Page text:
One year after Iran and world powers announced the framework for the nuclear deal, “the Iran we have long known—hostile, expansionist, violent—is alive and well, and as dangerous as ever,” Yousef al-Otaiba, the United Arab Emirates’ ambassador to the United States, wrote in an op-ed published Monday in The Wall Street Journal.
The UAE would have much to gain from peaceful relations with Iran, including “[restoration] of full trade ties, energy cooperation and cultural exchanges, and [starting] a process to resolve a 45-year territorial dispute,” wrote al-Otaiba.
However, since the nuclear deal, “Iran has only doubled down on its posturing and provocations,” the ambassador argued.
Al-Otaiba cataloged many of Iran’s recent destabilizing actions in the Middle East, including its ballistic missile tests in October, November, and March; its capture of American sailors in January; its proposal to buy $8 billion worth of arms from Russia; its weapons shipments to Houthi rebels in Yemen; and its arming of terrorist cells in both Bahrain and Saudi Arabia.
He observed that all of these activities are “clear reminders that Iran remains the world’s leading state sponsor of terrorism.” Yet Iran isn’t just a threat to its neighbors, al-Otaiba noted, but also a threat to the United States:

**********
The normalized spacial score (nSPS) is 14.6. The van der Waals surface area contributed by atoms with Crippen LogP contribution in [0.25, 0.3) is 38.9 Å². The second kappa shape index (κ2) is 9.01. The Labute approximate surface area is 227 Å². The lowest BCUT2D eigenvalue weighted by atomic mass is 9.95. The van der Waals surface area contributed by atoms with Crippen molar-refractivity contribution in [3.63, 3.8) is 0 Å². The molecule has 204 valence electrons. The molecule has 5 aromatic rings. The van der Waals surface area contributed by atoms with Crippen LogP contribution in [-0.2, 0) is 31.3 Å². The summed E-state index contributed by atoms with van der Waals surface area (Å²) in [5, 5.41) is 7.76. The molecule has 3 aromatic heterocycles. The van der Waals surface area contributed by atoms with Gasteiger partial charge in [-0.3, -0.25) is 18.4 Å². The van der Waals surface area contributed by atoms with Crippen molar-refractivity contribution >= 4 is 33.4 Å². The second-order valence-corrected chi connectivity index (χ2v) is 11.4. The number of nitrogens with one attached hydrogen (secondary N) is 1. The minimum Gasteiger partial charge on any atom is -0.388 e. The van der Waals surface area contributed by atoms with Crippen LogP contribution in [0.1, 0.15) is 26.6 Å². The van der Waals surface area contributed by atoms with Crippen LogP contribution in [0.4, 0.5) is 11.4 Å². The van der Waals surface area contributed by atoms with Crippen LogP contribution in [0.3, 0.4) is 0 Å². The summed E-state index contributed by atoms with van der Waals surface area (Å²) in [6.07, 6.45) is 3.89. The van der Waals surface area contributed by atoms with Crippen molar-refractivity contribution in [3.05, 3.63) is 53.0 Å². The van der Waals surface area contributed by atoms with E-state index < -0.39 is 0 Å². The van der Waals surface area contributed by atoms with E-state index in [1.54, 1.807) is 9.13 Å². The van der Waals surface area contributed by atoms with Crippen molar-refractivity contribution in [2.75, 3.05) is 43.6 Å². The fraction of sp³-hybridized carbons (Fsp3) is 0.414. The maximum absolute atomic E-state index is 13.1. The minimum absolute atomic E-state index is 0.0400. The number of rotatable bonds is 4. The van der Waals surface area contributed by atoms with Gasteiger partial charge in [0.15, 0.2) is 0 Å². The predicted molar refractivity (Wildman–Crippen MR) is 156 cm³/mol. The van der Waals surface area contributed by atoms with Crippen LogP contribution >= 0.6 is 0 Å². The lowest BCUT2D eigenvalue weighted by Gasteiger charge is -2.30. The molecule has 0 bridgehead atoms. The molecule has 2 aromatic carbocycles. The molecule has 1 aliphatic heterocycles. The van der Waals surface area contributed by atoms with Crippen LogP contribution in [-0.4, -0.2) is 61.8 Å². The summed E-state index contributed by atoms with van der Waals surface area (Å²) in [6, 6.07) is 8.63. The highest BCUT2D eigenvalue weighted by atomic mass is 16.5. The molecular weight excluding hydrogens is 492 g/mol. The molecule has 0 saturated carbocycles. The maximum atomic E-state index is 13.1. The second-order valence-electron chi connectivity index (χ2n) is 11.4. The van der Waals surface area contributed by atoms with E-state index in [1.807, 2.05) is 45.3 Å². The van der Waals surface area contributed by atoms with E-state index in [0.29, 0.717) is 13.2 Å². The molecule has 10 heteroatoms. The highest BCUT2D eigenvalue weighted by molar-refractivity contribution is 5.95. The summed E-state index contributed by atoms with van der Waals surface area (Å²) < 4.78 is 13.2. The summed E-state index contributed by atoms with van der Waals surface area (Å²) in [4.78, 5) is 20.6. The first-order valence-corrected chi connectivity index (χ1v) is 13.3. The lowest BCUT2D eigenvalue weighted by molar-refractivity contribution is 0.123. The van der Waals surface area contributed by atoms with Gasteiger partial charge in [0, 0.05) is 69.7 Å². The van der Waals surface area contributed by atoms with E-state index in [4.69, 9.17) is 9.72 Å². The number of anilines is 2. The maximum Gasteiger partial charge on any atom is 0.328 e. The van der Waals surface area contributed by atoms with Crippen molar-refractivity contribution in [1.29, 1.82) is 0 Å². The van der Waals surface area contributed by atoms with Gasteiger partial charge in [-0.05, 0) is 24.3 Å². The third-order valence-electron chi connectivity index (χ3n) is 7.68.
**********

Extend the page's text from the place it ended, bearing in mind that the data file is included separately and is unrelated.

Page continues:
“Death to America” has always been more than an ugly catchphrase; it has been Iranian policy. Iran has orchestrated countless terrorist attacks against Americans: from the Marine barracks in Beirut to Khobar Towers in Saudi Arabia. During the Afghanistan war, Iran paid Taliban fighters $1,000 for each American they killed.
In Iraq, Iran supplied the improvised explosive devices (IEDs) that killed or maimed thousands of U.S. soldiers. And in recent weeks seven Iranian hackers were indicted in a U.S. federal court for a cyberattack against U.S. banks and critical infrastructure.
Observing that Iran sees the nuclear deal “as an opportunity to increase hostilities in the region,” al-Otaiba called on the international community to “shine a bright light on Iran’s hostile acts across the region.” The ambassador specifically called on the U.S., U.A.E., Saudi Arabia, Qatar, Kuwait, Bahrain, and Oman to establish a mechanism “to monitor, expose and curb Iran’s aggression” at a planned Gulf Cooperation Council (GCC) summit later this month. He added that if incentives fail to curb Iran’s ambitions, “the U.S. and the global community should make clear that Iran will face the full range of sanctions and other steps still available under U.N. resolutions and in the nuclear deal itself.”
The GCC designated the Iranian proxy Hezbollah a terrorist group last month.
Numerous experts — including Foreign Policy editor David Rothkopf, former State Department official Aaron David Miller, Washington Institute of Near East Policy fellows Mehdi Khalaji, Soner Cagaptay and James Jeffrey, and former Secretaries of State Henry Kissinger and George Shultz — warned last year that the nuclear deal would stoke Iran’s regional ambitions rather than moderate its behavior.
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